Yesterday was baking day. Around noon Torso Boy wanted out to pee, and we both alerted to a couple of dogs barking in the direction of Landlady’s place where no dog has any business being – and incidentally where we keep the chickens.
I had just started my dough on its first rise and had a few minutes, so I took my rifle overland to the other side of the horseshoe bend in the wash where I could glass the land in that direction. The dogs were still going at it but now it seemed they weren’t near Landlady’s but possibly farther up the ridge in the direction of SurvivalDave’s place. I couldn’t see anything but heard them clearly until they abruptly stopped barking.
I could hunt dogs or bake bread, and I had no reason to think the matter was important enough to ruin my bread so I let it go until the loaves came out of the oven. By then it was near chicken chore time anyway so I left Torso Boy at home – over his objections – and went out to Landlady’s in the Jeep. There was no sign of anything wrong there, or at SurvivalDave’s, so I kept going to a turnaround I seldom visit overlooking a little feeder wash behind S&L’s. And there I started hearing the dogs again. This time they were to the north and further up the plateau.
So I drove to where there’s a little-used road that goes in that direction, with no real expectation of encountering the dogs. Which only shows how wrong I can be because not only were the dogs right on that road but they were in the process of harrying a cow with a very new calf.
There were two of them, of the usual sort – something like a cross between an American Bulldog and some variation on a pit bull. It’s probably some specific breed I don’t know about. One was a dark brindle and the other a light brown. They were nearly oblivious to my arrival: They ignored me when I honked the horn and when I yelled at them out the window, too busy with this hapless cow and terrified baby calf. But they noticed when I stepped out of the Jeep – the brindle broke off and ran away and I saw him no more, but the brown didn’t want to leave his fun. I drew and fired my pistol into the ground, which cost me an expensive round of Hornady Super-‘Splody .44 Magnum when a cheap reload would have done as well, and that lit his afterburners and ended the matter.
And the devil on my shoulder said I should have taken the rifle out of the Jeep because they were easy kills, harder with the .44. But they both wore collars and weren’t skinny strays and I have a horror of shooting somebody else’s dogs. I was surprised at myself for even having the impulse to shoot the dogs.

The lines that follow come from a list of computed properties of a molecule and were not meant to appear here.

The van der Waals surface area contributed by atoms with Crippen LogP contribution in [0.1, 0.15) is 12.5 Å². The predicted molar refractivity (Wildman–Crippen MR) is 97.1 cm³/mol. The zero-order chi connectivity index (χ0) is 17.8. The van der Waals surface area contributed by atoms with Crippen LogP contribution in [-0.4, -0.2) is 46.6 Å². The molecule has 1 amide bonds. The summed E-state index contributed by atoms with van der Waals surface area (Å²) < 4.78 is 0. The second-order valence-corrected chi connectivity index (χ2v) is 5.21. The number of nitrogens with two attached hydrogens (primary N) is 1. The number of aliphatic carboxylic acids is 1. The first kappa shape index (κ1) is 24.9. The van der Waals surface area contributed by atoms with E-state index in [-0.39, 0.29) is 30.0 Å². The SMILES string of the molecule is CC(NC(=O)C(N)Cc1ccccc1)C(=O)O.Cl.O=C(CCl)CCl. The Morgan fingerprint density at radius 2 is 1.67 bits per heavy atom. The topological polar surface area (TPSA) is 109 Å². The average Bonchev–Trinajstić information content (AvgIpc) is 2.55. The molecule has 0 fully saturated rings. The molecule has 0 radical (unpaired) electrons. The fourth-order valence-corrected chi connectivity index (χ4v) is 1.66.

I mean – this gets complicated. Until only a few years ago there was a pit bull puppy mill on the other side of the plateau, badly run even by the usual standards of such things, and plagues of feral runaways were common. I’ve hunted them numerous times; I’ve buried them and I’ve rescued them, all based on their behavior at the time. It doesn’t have anything to do with my attitude toward dogs – I like dogs, but feral packs are trouble and can’t be tolerated. So yeah – I root them out.
But sometimes local dogs just get rambunctious. We live in Doggie Disneyland, after all – until he meets something that can hurt or kill him, this must be a wonderful place to be a good-sized dog. So many things to chase! I know for a fact that killing a calf was high on Little Bear’s bucket list, which is largely why I couldn’t let him run loose. He very much wanted to be one of those dogs – in fact he wanted to lead the brat pack, and could have. I would not have looked kindly upon anyone who shot him for it.
And I have no responsibility toward the cattle. In fact in general I despise them, though this year’s bunch hasn’t been any trouble so far. So why this authoritarian impulse on my part, to shoot some other guy’s dogs for hassling cattle? I was shocked at myself. The tendency of cattlemen to shoot cow-chasing dogs is an emotional issue with me – but when they do it there’s at least a point. There’s no justification for me doing it, and I was surprised at even a hint of a desire to.
I actually lay awake in the wee hours this morning, thinking about it.
This must be how a cop goes from being the guy who solves the problems to being the problem.